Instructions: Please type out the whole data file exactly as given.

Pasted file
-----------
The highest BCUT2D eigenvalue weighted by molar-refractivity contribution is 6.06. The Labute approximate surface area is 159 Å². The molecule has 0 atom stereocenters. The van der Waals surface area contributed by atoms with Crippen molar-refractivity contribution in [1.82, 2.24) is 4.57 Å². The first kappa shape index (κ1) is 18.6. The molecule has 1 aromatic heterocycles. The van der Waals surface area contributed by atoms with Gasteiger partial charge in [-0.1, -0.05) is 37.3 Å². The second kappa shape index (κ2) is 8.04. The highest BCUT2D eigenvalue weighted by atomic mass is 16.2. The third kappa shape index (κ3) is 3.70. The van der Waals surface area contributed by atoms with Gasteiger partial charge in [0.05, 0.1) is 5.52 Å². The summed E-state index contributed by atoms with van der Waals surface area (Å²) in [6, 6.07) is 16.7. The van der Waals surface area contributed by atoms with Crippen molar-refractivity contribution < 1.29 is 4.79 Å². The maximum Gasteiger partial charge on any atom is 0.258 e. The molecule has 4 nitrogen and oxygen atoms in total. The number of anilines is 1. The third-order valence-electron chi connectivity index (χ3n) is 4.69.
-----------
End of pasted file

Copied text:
The highest BCUT2D eigenvalue weighted by molar-refractivity contribution is 6.06. The Labute approximate surface area is 159 Å². The molecule has 0 atom stereocenters. The van der Waals surface area contributed by atoms with Crippen molar-refractivity contribution in [1.82, 2.24) is 4.57 Å². The first kappa shape index (κ1) is 18.6. The molecule has 1 aromatic heterocycles. The van der Waals surface area contributed by atoms with Gasteiger partial charge in [-0.1, -0.05) is 37.3 Å². The second kappa shape index (κ2) is 8.04. The highest BCUT2D eigenvalue weighted by atomic mass is 16.2. The third kappa shape index (κ3) is 3.70. The van der Waals surface area contributed by atoms with Gasteiger partial charge in [0.05, 0.1) is 5.52 Å². The summed E-state index contributed by atoms with van der Waals surface area (Å²) in [6, 6.07) is 16.7. The van der Waals surface area contributed by atoms with Crippen molar-refractivity contribution < 1.29 is 4.79 Å². The maximum Gasteiger partial charge on any atom is 0.258 e. The molecule has 4 nitrogen and oxygen atoms in total. The number of anilines is 1. The third-order valence-electron chi connectivity index (χ3n) is 4.69.